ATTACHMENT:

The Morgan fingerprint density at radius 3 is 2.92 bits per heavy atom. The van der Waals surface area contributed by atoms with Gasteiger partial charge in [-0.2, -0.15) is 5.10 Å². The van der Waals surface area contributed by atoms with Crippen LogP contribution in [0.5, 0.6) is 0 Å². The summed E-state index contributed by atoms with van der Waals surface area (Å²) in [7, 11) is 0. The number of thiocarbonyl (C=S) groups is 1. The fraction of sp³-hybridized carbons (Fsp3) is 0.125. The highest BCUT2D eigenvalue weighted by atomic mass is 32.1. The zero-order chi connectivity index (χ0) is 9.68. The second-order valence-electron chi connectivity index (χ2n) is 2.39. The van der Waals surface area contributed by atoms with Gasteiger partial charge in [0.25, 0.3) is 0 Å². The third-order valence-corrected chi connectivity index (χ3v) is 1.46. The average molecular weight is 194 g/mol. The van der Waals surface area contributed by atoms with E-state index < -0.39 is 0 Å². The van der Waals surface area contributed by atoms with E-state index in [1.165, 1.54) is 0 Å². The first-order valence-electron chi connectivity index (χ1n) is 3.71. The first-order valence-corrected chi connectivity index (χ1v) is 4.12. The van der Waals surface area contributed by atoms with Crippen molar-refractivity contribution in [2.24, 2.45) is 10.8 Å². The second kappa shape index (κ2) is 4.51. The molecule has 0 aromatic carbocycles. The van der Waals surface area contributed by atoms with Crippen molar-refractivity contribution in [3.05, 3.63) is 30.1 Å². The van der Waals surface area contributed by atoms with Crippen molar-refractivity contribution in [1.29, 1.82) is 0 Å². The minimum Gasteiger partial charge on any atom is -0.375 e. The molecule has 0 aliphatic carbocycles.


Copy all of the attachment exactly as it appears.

The Morgan fingerprint density at radius 3 is 2.92 bits per heavy atom. The van der Waals surface area contributed by atoms with Gasteiger partial charge in [-0.2, -0.15) is 5.10 Å². The van der Waals surface area contributed by atoms with Crippen LogP contribution in [0.5, 0.6) is 0 Å². The summed E-state index contributed by atoms with van der Waals surface area (Å²) in [7, 11) is 0. The number of thiocarbonyl (C=S) groups is 1. The fraction of sp³-hybridized carbons (Fsp3) is 0.125. The highest BCUT2D eigenvalue weighted by atomic mass is 32.1. The zero-order chi connectivity index (χ0) is 9.68. The second-order valence-electron chi connectivity index (χ2n) is 2.39. The van der Waals surface area contributed by atoms with Gasteiger partial charge in [0.25, 0.3) is 0 Å². The third-order valence-corrected chi connectivity index (χ3v) is 1.46. The average molecular weight is 194 g/mol. The van der Waals surface area contributed by atoms with E-state index < -0.39 is 0 Å². The van der Waals surface area contributed by atoms with E-state index in [1.165, 1.54) is 0 Å². The first-order valence-electron chi connectivity index (χ1n) is 3.71. The first-order valence-corrected chi connectivity index (χ1v) is 4.12. The van der Waals surface area contributed by atoms with Crippen molar-refractivity contribution in [2.24, 2.45) is 10.8 Å². The second kappa shape index (κ2) is 4.51. The molecule has 0 aromatic carbocycles. The van der Waals surface area contributed by atoms with Crippen molar-refractivity contribution in [3.05, 3.63) is 30.1 Å². The van der Waals surface area contributed by atoms with Crippen molar-refractivity contribution in [1.29, 1.82) is 0 Å². The minimum Gasteiger partial charge on any atom is -0.375 e. The molecule has 0 aliphatic carbocycles.